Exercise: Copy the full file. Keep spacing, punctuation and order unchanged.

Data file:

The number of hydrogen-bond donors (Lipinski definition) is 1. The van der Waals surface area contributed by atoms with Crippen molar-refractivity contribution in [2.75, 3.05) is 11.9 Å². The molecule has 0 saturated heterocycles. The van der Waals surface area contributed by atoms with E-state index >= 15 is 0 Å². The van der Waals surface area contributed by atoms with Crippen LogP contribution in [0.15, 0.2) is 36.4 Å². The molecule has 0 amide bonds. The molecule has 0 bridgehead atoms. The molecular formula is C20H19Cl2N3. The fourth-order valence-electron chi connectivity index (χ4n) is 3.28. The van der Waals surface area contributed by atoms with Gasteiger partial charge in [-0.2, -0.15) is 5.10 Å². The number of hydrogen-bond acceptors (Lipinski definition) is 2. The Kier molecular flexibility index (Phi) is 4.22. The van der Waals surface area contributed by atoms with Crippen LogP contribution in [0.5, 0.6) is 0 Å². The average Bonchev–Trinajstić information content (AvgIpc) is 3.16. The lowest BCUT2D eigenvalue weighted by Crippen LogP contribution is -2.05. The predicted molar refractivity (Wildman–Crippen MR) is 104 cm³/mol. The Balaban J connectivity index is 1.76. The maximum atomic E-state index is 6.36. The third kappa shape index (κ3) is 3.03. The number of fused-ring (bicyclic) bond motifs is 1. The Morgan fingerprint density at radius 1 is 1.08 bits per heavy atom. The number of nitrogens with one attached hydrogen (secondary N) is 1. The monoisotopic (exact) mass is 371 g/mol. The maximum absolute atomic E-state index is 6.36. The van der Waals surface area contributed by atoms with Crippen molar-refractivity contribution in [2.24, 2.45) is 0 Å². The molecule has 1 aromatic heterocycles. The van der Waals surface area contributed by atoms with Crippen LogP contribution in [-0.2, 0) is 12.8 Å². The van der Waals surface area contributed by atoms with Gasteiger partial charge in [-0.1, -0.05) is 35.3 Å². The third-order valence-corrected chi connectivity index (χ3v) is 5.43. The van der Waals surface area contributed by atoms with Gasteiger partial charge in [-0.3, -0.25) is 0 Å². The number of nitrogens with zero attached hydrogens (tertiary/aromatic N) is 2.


The number of hydrogen-bond donors (Lipinski definition) is 1. The van der Waals surface area contributed by atoms with Crippen molar-refractivity contribution in [2.75, 3.05) is 11.9 Å². The molecule has 0 saturated heterocycles. The van der Waals surface area contributed by atoms with E-state index >= 15 is 0 Å². The van der Waals surface area contributed by atoms with Crippen LogP contribution in [0.15, 0.2) is 36.4 Å². The molecule has 0 amide bonds. The molecule has 0 bridgehead atoms. The molecular formula is C20H19Cl2N3. The fourth-order valence-electron chi connectivity index (χ4n) is 3.28. The van der Waals surface area contributed by atoms with Gasteiger partial charge in [-0.2, -0.15) is 5.10 Å². The number of hydrogen-bond acceptors (Lipinski definition) is 2. The Kier molecular flexibility index (Phi) is 4.22. The van der Waals surface area contributed by atoms with Crippen LogP contribution in [0.5, 0.6) is 0 Å². The average Bonchev–Trinajstić information content (AvgIpc) is 3.16. The lowest BCUT2D eigenvalue weighted by Crippen LogP contribution is -2.05. The predicted molar refractivity (Wildman–Crippen MR) is 104 cm³/mol. The Balaban J connectivity index is 1.76. The maximum atomic E-state index is 6.36. The third kappa shape index (κ3) is 3.03. The number of fused-ring (bicyclic) bond motifs is 1. The Morgan fingerprint density at radius 1 is 1.08 bits per heavy atom. The number of nitrogens with one attached hydrogen (secondary N) is 1. The monoisotopic (exact) mass is 371 g/mol. The maximum absolute atomic E-state index is 6.36. The van der Waals surface area contributed by atoms with Crippen molar-refractivity contribution in [2.24, 2.45) is 0 Å². The molecule has 1 aromatic heterocycles. The van der Waals surface area contributed by atoms with Crippen LogP contribution in [-0.2, 0) is 12.8 Å². The van der Waals surface area contributed by atoms with Gasteiger partial charge in [-0.1, -0.05) is 35.3 Å². The third-order valence-corrected chi connectivity index (χ3v) is 5.43. The van der Waals surface area contributed by atoms with Gasteiger partial charge in [-0.3, -0.25) is 0 Å². The number of nitrogens with zero attached hydrogens (tertiary/aromatic N) is 2.